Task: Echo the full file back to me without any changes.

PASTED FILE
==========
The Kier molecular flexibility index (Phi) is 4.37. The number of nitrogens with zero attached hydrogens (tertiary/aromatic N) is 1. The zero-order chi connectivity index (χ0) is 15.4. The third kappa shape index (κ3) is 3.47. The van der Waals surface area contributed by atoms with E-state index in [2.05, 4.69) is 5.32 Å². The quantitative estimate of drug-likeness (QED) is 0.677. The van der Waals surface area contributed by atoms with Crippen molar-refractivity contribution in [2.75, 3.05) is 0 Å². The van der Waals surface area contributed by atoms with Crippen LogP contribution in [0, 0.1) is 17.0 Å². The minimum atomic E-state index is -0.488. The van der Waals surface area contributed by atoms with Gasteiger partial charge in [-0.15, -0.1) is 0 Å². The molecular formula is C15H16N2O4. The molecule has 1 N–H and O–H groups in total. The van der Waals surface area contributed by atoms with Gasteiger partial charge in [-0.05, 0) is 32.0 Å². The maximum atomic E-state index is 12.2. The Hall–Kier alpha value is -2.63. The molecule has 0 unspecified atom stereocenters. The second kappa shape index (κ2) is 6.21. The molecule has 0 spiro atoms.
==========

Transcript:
The Kier molecular flexibility index (Phi) is 4.37. The number of nitrogens with zero attached hydrogens (tertiary/aromatic N) is 1. The zero-order chi connectivity index (χ0) is 15.4. The third kappa shape index (κ3) is 3.47. The van der Waals surface area contributed by atoms with E-state index in [2.05, 4.69) is 5.32 Å². The quantitative estimate of drug-likeness (QED) is 0.677. The van der Waals surface area contributed by atoms with Crippen molar-refractivity contribution in [2.75, 3.05) is 0 Å². The van der Waals surface area contributed by atoms with Crippen LogP contribution in [0, 0.1) is 17.0 Å². The minimum atomic E-state index is -0.488. The van der Waals surface area contributed by atoms with Gasteiger partial charge in [-0.15, -0.1) is 0 Å². The molecular formula is C15H16N2O4. The molecule has 1 N–H and O–H groups in total. The van der Waals surface area contributed by atoms with Gasteiger partial charge in [-0.05, 0) is 32.0 Å². The maximum atomic E-state index is 12.2. The Hall–Kier alpha value is -2.63. The molecule has 0 unspecified atom stereocenters. The second kappa shape index (κ2) is 6.21. The molecule has 0 spiro atoms.